running a status meeting

This post contains my recommendations to help you run a highly productive status meeting. In Part 2 of this series, I will outline exactly how I use Instant Agenda to make this easier and even more productive. You have probably been in a few status meetings if you’ve been a part of any sizable project, program, or product development effort. There are plenty of descriptions that outline what a status meeting is and how to run one.

Personally, nearly every status meeting I have ever attended was a moderate to severe waste of time. I believe this is because people fundamentally misunderstand what makes a good meeting, and how to run one. They often get some of the nuts and bolts right, but misunderstand the core strengths and weaknesses of meetings.
Meetings are (usually) a miserable format for providing or communicating information. We have a word for this, and that word is “presentation”, not “meeting”. There are rare occasions when presenting material is very effective (think TED talks). Presenting what Red Team did last week…not so much. Far too often, meetings are used for presenting information. What’s more, those presentations are typically poorly prepared, poorly executed, rambling stories that leave people with more questions than understanding.
Meetings ARE an excellent activity when you have a group of passionately engaged, highly informed people who need to resolve problems, make decisions, or adjust their alignment to shared goals. In-person (or virtual) meetings are extremely high-bandwidth and low-latency. When everyone is highly informed and mutually engaged, you can make more progress in one hour meeting than you could in 10 hours of emails or team chat.
“The key mistake people make, particularly regarding status meetings, is that they spend most of the time presenting, and far too little time solving, deciding, and taking action.”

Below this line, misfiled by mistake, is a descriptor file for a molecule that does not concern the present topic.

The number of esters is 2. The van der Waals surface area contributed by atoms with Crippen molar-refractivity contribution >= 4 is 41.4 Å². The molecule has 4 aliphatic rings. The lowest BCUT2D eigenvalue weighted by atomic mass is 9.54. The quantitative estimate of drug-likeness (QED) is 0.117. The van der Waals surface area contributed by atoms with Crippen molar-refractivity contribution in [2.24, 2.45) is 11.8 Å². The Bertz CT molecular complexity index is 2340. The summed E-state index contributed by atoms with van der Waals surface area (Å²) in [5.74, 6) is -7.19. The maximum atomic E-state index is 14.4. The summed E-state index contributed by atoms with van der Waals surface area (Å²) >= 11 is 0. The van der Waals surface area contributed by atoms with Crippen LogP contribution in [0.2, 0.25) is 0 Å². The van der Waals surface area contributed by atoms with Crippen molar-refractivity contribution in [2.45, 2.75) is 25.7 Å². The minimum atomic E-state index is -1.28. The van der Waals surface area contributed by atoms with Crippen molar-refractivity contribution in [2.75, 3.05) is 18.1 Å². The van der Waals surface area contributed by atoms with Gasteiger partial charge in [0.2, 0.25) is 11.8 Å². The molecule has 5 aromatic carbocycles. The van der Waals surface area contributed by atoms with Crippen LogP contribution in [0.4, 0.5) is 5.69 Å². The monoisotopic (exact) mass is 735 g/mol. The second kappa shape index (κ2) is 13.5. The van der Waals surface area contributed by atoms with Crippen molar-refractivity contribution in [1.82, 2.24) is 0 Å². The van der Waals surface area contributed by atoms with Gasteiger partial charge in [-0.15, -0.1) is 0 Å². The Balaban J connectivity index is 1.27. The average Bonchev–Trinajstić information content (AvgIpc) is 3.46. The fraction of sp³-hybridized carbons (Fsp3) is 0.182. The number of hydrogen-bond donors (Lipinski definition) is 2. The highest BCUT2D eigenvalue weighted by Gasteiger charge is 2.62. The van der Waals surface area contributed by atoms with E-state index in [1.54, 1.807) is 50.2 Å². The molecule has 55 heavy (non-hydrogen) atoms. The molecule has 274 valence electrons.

I’ve detailed why it’s hard to consistently run great meetings. One of the key mistakes people make, particularly regarding status meetings, is that they spend most of the time presenting, and far too little time solving, deciding, and taking action. This behavior often causes a lot of lost time. The time is lost due to people trying to clarify and make sense of what was presented. The end result is very little time is left in the meeting to solve problems or make decisions. In order to “speed things up” the most valuable part of the meeting (deliberation and problem solving) gets cut short and is kicked down the road to additional meetings.

 The Foundation of a Status Meeting: KPIs 

When it comes to status, one of the great sources of frustration and wasted time arises from the fact that many projects or groups have not agreed on reliable KPIs. Progress and status are often judged in terms of “percent complete” or other nebulous measures. I am not arguing that there is a perfect set of measures – only that the organization must agree on them, and that they must have been established as reliable for that organization.
The reason this KPI foundation is key for productive status meetings is that, without it, much of the discussion revolves around “reading the tea leaves”. That is, the metrics are ambiguous and not agreed on so people spend time debating and interpreting the metrics rather than solving problems. Even if you can get agreement, that agreement usually takes too long and relies too heavily on narrative spin.
A good test of your organization is whether any discussion or presentation is required for a group to establish a shared understanding of high-level status. If the answer is “yes”, you don’t have a solid foundation.
With this foundational issue out of the way, let’s move on to meetings.

Scheduling a Status Meeting 

Many commentators have argued loudly against regularly scheduled meetings. Given how meetings are typically run, I can certainly understand the angst (most of the problems reported are indeed true). In a small organization, I think it is often possible to do away with regularly scheduled (recurring) meetings. However, I think that this general advice is misguided and misdirected. In medium and large organizations, it is far more effective to have regularly scheduled meetings.
In larger organizations, you have far more people and more dependencies. If you don’t establish regularly scheduled meetings, you make it very disruptive to deal with problems as they come up (you can even kill business agility altogether). In a 10-person organization it is easy to have an impromptu meeting. Setting up a meeting on the spot is not particularly disruptive. In a larger organization, this becomes a huge challenge. People are in different time zones, and have multiple responsibilities. Interrupting them as issues come up is both time-consuming and disruptive for all involved.